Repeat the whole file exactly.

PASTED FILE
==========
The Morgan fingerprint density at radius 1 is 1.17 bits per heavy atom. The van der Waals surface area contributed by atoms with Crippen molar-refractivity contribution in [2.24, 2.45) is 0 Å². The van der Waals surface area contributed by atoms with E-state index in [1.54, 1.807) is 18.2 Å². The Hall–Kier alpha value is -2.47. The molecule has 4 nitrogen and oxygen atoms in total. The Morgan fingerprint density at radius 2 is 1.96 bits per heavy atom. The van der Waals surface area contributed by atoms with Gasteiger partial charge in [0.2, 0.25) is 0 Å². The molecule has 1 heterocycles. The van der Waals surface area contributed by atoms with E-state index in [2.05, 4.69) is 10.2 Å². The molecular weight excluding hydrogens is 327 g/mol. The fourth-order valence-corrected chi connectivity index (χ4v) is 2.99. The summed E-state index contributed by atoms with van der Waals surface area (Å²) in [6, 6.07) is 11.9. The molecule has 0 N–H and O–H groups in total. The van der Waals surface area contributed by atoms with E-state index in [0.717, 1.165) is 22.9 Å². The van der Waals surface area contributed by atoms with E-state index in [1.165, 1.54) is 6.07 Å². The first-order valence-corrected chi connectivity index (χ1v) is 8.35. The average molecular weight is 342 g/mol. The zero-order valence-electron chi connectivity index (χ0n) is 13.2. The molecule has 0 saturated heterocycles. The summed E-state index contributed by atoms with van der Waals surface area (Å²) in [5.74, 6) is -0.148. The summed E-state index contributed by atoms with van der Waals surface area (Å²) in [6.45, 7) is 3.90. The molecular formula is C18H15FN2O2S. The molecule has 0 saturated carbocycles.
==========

The Morgan fingerprint density at radius 1 is 1.17 bits per heavy atom. The van der Waals surface area contributed by atoms with Crippen molar-refractivity contribution in [2.24, 2.45) is 0 Å². The van der Waals surface area contributed by atoms with E-state index in [1.54, 1.807) is 18.2 Å². The Hall–Kier alpha value is -2.47. The molecule has 4 nitrogen and oxygen atoms in total. The Morgan fingerprint density at radius 2 is 1.96 bits per heavy atom. The van der Waals surface area contributed by atoms with Gasteiger partial charge in [0.2, 0.25) is 0 Å². The molecule has 1 heterocycles. The van der Waals surface area contributed by atoms with E-state index in [2.05, 4.69) is 10.2 Å². The molecular weight excluding hydrogens is 327 g/mol. The fourth-order valence-corrected chi connectivity index (χ4v) is 2.99. The summed E-state index contributed by atoms with van der Waals surface area (Å²) in [6, 6.07) is 11.9. The molecule has 0 N–H and O–H groups in total. The van der Waals surface area contributed by atoms with E-state index in [0.717, 1.165) is 22.9 Å². The van der Waals surface area contributed by atoms with E-state index in [1.165, 1.54) is 6.07 Å². The first-order valence-corrected chi connectivity index (χ1v) is 8.35. The average molecular weight is 342 g/mol. The zero-order valence-electron chi connectivity index (χ0n) is 13.2. The molecule has 0 saturated heterocycles. The summed E-state index contributed by atoms with van der Waals surface area (Å²) in [5.74, 6) is -0.148. The summed E-state index contributed by atoms with van der Waals surface area (Å²) in [6.45, 7) is 3.90. The molecular formula is C18H15FN2O2S. The molecule has 0 saturated carbocycles.